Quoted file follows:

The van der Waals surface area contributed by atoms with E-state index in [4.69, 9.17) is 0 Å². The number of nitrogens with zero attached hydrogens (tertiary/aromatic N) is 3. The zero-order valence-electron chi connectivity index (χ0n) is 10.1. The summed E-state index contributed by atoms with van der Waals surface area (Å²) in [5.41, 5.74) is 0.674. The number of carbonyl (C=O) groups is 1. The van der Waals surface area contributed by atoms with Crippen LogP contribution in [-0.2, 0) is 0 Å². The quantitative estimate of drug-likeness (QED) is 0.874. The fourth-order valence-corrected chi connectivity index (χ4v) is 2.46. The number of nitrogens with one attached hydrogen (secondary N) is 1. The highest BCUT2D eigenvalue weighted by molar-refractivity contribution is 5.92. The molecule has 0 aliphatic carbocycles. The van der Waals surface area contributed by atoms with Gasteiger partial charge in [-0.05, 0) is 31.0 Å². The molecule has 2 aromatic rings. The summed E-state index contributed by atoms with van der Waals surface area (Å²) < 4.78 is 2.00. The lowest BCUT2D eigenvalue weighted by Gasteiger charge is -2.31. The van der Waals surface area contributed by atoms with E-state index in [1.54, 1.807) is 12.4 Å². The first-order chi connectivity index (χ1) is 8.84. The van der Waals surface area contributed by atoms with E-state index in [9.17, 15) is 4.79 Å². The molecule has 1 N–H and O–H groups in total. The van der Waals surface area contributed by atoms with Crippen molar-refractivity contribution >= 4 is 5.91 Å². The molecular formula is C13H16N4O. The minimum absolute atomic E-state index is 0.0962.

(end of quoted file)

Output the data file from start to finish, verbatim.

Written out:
The van der Waals surface area contributed by atoms with E-state index in [4.69, 9.17) is 0 Å². The number of nitrogens with zero attached hydrogens (tertiary/aromatic N) is 3. The zero-order valence-electron chi connectivity index (χ0n) is 10.1. The summed E-state index contributed by atoms with van der Waals surface area (Å²) in [5.41, 5.74) is 0.674. The number of carbonyl (C=O) groups is 1. The van der Waals surface area contributed by atoms with Crippen LogP contribution in [-0.2, 0) is 0 Å². The quantitative estimate of drug-likeness (QED) is 0.874. The fourth-order valence-corrected chi connectivity index (χ4v) is 2.46. The number of nitrogens with one attached hydrogen (secondary N) is 1. The highest BCUT2D eigenvalue weighted by molar-refractivity contribution is 5.92. The molecule has 0 aliphatic carbocycles. The van der Waals surface area contributed by atoms with Gasteiger partial charge in [-0.05, 0) is 31.0 Å². The molecule has 2 aromatic rings. The summed E-state index contributed by atoms with van der Waals surface area (Å²) < 4.78 is 2.00. The lowest BCUT2D eigenvalue weighted by Gasteiger charge is -2.31. The van der Waals surface area contributed by atoms with E-state index in [1.54, 1.807) is 12.4 Å². The first-order chi connectivity index (χ1) is 8.84. The van der Waals surface area contributed by atoms with E-state index in [9.17, 15) is 4.79 Å². The molecule has 1 N–H and O–H groups in total. The van der Waals surface area contributed by atoms with Crippen molar-refractivity contribution >= 4 is 5.91 Å². The molecular formula is C13H16N4O. The minimum absolute atomic E-state index is 0.0962.